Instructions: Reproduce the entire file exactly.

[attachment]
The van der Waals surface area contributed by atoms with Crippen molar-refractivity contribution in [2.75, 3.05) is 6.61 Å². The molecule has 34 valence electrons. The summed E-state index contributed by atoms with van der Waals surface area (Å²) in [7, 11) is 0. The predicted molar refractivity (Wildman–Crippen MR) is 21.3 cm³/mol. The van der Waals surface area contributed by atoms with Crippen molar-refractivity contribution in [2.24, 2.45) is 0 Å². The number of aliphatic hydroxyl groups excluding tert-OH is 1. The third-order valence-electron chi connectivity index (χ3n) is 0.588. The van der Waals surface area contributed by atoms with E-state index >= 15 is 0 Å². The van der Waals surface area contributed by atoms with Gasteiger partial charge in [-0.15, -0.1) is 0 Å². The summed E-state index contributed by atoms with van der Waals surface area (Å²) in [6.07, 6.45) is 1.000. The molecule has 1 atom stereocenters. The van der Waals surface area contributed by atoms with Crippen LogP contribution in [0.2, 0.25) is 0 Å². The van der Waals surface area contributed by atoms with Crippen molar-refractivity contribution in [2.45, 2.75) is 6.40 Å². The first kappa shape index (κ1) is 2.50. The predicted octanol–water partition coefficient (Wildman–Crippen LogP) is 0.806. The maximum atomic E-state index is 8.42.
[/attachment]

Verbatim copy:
The van der Waals surface area contributed by atoms with Crippen molar-refractivity contribution in [2.75, 3.05) is 6.61 Å². The molecule has 34 valence electrons. The summed E-state index contributed by atoms with van der Waals surface area (Å²) in [7, 11) is 0. The predicted molar refractivity (Wildman–Crippen MR) is 21.3 cm³/mol. The van der Waals surface area contributed by atoms with Crippen molar-refractivity contribution in [2.24, 2.45) is 0 Å². The number of aliphatic hydroxyl groups excluding tert-OH is 1. The third-order valence-electron chi connectivity index (χ3n) is 0.588. The van der Waals surface area contributed by atoms with E-state index >= 15 is 0 Å². The van der Waals surface area contributed by atoms with Gasteiger partial charge in [-0.15, -0.1) is 0 Å². The summed E-state index contributed by atoms with van der Waals surface area (Å²) in [6.07, 6.45) is 1.000. The molecule has 1 atom stereocenters. The van der Waals surface area contributed by atoms with Crippen LogP contribution in [0.2, 0.25) is 0 Å². The van der Waals surface area contributed by atoms with Crippen molar-refractivity contribution in [2.45, 2.75) is 6.40 Å². The first kappa shape index (κ1) is 2.50. The predicted octanol–water partition coefficient (Wildman–Crippen LogP) is 0.806. The maximum atomic E-state index is 8.42.